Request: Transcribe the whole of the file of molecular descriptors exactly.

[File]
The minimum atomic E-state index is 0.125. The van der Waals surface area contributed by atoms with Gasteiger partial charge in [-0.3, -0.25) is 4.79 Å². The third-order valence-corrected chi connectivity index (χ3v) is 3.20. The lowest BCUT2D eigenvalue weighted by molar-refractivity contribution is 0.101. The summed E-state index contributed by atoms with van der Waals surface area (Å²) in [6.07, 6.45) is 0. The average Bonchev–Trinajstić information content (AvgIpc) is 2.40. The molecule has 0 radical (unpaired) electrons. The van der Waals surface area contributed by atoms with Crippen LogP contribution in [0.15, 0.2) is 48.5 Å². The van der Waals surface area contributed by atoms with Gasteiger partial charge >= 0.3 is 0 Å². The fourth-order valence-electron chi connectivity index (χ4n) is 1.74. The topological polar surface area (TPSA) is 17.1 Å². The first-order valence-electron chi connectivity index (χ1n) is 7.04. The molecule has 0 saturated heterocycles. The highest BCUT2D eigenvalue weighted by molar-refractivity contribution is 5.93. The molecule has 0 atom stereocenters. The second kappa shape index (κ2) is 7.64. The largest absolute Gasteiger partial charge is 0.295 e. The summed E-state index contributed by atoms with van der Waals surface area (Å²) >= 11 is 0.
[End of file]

The minimum atomic E-state index is 0.125. The van der Waals surface area contributed by atoms with Gasteiger partial charge in [-0.3, -0.25) is 4.79 Å². The third-order valence-corrected chi connectivity index (χ3v) is 3.20. The lowest BCUT2D eigenvalue weighted by molar-refractivity contribution is 0.101. The summed E-state index contributed by atoms with van der Waals surface area (Å²) in [6.07, 6.45) is 0. The average Bonchev–Trinajstić information content (AvgIpc) is 2.40. The molecule has 0 radical (unpaired) electrons. The van der Waals surface area contributed by atoms with Crippen LogP contribution in [0.15, 0.2) is 48.5 Å². The van der Waals surface area contributed by atoms with Gasteiger partial charge >= 0.3 is 0 Å². The fourth-order valence-electron chi connectivity index (χ4n) is 1.74. The topological polar surface area (TPSA) is 17.1 Å². The first-order valence-electron chi connectivity index (χ1n) is 7.04. The molecule has 0 saturated heterocycles. The highest BCUT2D eigenvalue weighted by molar-refractivity contribution is 5.93. The molecule has 0 atom stereocenters. The second kappa shape index (κ2) is 7.64. The largest absolute Gasteiger partial charge is 0.295 e. The summed E-state index contributed by atoms with van der Waals surface area (Å²) >= 11 is 0.